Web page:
“Well, we’ll wake at five tomorrow, it’s the last day of the hitch anyway,” Margaret said with a smile, understanding my day wasn’t over yet. That extra hour of sleep would honestly do a lot for me. “The propane is off, so you just have to close the wall tent.”

            “Will do,” I said back.

            She nodded and turned to walk to her personal tent to escape the cold. Jack, our intern with Rocky Mountain Youth Corp. was already in his tent, probably cocooned in sleeping bags and a full set of clothes, a Nalgene filled with hot water at his feet…this was high living. It was only 4:15 PM, but when you wake up early to work, the day ends early.

          I waited a few more minutes in the cold and silence, appreciating the simplicity of it all. I loved it up here, away from the noise. It was nice to be able to breathe. But, I had homework tonight, an essay response to an article I hadn’t read yet, so, I knew I had to go. With a deep sigh of acceptance, I closed the wall tent, zipped up my layers of clothing, and walked away from camp, towards the dirt road.

            We had a work truck with us, an F-250, parked on an old logging road behind a forest service fence. Its name was Headache, and I hated it. Some people can handle trucks well; I am NOT one of them. It was clunky, loud, and enormous. Aside from an abysmal turning radius and Manhattan-sized blind spot, it’s rusted frame and beat up demeanor served as another visual reminder that I was not bringing class back to Breckenridge.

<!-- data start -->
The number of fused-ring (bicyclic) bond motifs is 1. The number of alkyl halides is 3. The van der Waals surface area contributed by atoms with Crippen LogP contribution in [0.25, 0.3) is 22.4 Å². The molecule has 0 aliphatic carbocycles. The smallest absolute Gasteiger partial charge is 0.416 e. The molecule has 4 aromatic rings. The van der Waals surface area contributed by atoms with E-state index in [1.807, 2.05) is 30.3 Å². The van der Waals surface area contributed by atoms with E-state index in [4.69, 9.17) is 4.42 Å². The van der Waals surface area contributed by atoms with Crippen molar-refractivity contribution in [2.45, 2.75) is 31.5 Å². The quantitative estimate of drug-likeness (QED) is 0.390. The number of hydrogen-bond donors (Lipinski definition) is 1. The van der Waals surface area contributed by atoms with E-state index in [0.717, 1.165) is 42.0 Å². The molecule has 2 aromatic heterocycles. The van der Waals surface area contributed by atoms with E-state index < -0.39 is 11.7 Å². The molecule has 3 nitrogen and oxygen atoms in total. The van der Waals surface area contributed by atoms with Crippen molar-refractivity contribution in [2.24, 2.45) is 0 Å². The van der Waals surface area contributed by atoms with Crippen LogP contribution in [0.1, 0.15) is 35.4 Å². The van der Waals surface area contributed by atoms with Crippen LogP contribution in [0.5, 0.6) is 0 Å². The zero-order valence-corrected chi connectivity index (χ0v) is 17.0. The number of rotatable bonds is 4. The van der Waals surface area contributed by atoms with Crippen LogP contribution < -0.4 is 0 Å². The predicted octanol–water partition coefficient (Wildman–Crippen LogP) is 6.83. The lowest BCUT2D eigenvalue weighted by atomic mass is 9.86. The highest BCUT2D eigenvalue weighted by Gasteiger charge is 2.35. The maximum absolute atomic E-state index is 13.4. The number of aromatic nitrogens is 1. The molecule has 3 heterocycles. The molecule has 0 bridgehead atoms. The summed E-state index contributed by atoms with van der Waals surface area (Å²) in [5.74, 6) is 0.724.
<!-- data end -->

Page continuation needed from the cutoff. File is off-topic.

That was my destination, another Colorado resort town, and the closest one with reliable wifi: a prerequisite for online classes. After struggling to climb into the elevated cab like it was the top of a 5.12 rock wall, I turned the key and started it up. The drive from camp wasn’t long once I got off the dirt road and back on route 9. There weren’t many cars around at first, but by the time I approached the town limits and was passed by a couple of Teslas and BMW’s, I began to feel out of place. Breckenridge was pop, and I was all grunge.

            The whole situation I was in was pretty absurd, dirtbag by day, student by night. I definitely felt absurd, walking towards the coffee shop after parking the truck out of sight and off the main street. I’d pass the occasional couple with brand new designer clothes and fancy smelling fragrances. They took wide paths around me, I guess I couldn’t blame them. I looked like a vagabond, crusty, and gross after a week of alpine work; but, instead of letting it work on my mood, I embraced the absurdity of the moment and escaped along with it. Allowing myself to smile, I thought about a runway fashion announcer, trying his best to introduce me and my get up…

    “Ladies and gentlemen! Welcome back to dirtbag fashion night, and boy do we have a special treat for you! Our model tonight is donning a ratty 7-year-old backpack, Carhartt knock-offs with dirt and sweat soaked completely into the fabric, and covering up that greasy head of hair is an Avalanche beanie with what appears to be either ketchup or a bloodstain over one side. Delicious.”